Wednesday, October 29, 2008

Tribulation House, by Chris Well (Harvest House)

(Click cover for more information)

I’ve pondered now for several days on how to review Chris Well's Tribulation House. It’s one of the most unique books I’ve read, both in scope and in style. About the best generic descriptor I think I can muster is “compassionate satire”. Is that a curious mix, or what? Let me take it a piece at a time.

First, the scope.

It’s really hard to recap the story in a tidy little package. Mr. Well entertains a variety of social, spiritual and personal issues through a network of loosely, but definitely, connected subplots. I know that sounds rather complicated, like you could get lost in its intricacy. And it is intricate. But you won’t get lost. He does such a great job of undergirding the network with solid writing that mapping the characters and their dilemmas—oh yes, they all have dilemmas—flows quite smoothly.

Okay, an example: The first line of the synopsis on the back cover was enough for me to take it to the checkout counter. “It’s not the end of the world--which could be a problem...” I mean, how do you not read a book with that kind of introduction? In this subplot, Mark Hogan has bought into his pastor’s carefully calculated conclusion that Jesus is coming back in less than two months. On October 17, 2007, to be exact. At 5:51 am, to be even more exact. That’s all well and good, but it does present him a quandary. You see, Mark Hogan wants a boat. He’s always wanted a boat. Now it’s too late…or is it? Of course not. All it takes is a quick loan from his friendly neighborhood Mafia shark to secure him his dream craft. Naturally, he won’t have to pay back the loan, for he’s about to be raptured—and everybody knows the Mafia is going to be ‘left behind’. Well, the fact that you’re reading this review is proof enough of his pastor’s miscalculation. Now Mr. Hogan is faced with an impossible debt, and kneecaps in imminent threat of extinction at the hands of Mob thugs. Oh, the dilemma is resolved, but not how you might expect.

Other characters include Charlie Pasch, a police detective who stumbles through areas of service at his church until he finds his niche in the most unexpected way; Tom Griggs, Charlie’s detective partner, who is estranged from his father, and whose story ends up harboring the final and most poignant twist in the entire book; Hank Barton, another church member running for a vacant city council seat, with all the campaigning trials and tribulations you might expect (and some you might not); Ross Cleaver and Bill Lamb, a bumbling pair of Mob thugs who have their own issues—well, it just goes on.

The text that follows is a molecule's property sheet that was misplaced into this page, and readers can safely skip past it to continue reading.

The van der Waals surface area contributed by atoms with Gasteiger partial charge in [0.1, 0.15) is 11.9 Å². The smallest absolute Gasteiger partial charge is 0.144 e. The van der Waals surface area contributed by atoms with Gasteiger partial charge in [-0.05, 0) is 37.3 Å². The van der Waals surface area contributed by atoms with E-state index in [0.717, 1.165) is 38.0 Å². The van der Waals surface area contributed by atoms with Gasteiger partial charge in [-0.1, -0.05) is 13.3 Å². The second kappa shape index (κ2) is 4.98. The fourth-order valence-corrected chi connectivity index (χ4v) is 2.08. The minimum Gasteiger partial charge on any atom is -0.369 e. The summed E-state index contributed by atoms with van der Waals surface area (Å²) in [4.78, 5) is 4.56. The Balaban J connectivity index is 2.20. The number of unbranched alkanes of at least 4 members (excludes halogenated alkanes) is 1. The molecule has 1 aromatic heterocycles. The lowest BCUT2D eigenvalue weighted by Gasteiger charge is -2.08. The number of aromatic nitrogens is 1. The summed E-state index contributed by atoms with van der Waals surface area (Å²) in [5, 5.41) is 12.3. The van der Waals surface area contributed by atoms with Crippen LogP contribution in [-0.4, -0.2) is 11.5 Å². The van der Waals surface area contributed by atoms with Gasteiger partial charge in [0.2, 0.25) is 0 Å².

Second, the style.

After reading Tribulation House, I envisioned Mr. Well's tongue so firmly planted in his cheek that I feared he may never be able to enjoy solid food again. The number of times I found myself laughing out loud is surpassed only by the number of times I found myself nodding my head and smiling. The satirical element elicited the former response, the compassion the latter. Gifted storytelling!

Mr. Well employs a clipped style of narration that may catch you a little off guard at first, but you’ll get used to it. It’s very effective in delivering quick punches of plot, and you’ll appreciate it in that context. In my estimation, though, it may be a bit overused; that is, applied in passages that require no such rhetorical device to push them along. But, again, the story is well worth any minor stylistic distraction you may encounter. Indeed, it may not bother you at all.

If chuckling at yourself doesn’t come easy, you may have a more difficult time with Tribulation House. It will stomp on your toes, like any good satire. But keep reading. As the story unfolds, you’ll discover Mr. Well's stomping shoes to be so generously padded with compassion, the pain becomes quite bearable.

If you’re a Christian who can laugh at yourself, make this the next book on your reading list. If you aren’t, make this the next book on your reading list; you’ll surely be one by the time you’ve finished.

Tribulation House was just plain ‘really, really good’. Bravo to Mr. Well!

Quote of the Week

Better to write for yourself and have no public, than to write for the public and have no self. - Cyril Connolly

Tuesday, October 21, 2008

Extreme Makeover - Web Site


Just a quick break in the action to let you know my Web site has just undergone a redesign. I actually had somebody who knows what she's doing revamp it. It's ever so cool.

It should be lauched soon (hopefully within the next day or so). You can get to it here. If it hasn't changed the first time you look, keep checking back.


Now, back to our regularly scheduled programming...

Saturday, October 18, 2008

The Bone Box, by Bob Hostetler (Howard Books)

(click cover for more information)

Rather than keep you in suspense of the inevitable, I’m going to begin my review of Bob Hostetler’s The Bone Box with a digression. That’ll get it out of the way up front.

One of the great things about Biblical fiction is that it allows us the freedom to examine the record in greater detail than what Scripture often actually gives us. However, that’s a two-edged sword. On one edge, there’s a danger of the writer weaving his own agenda into the Biblical record and straining, sometimes to the breaking point, reasonable inference (witness accusations against Dan Brown’s The DaVinci Code).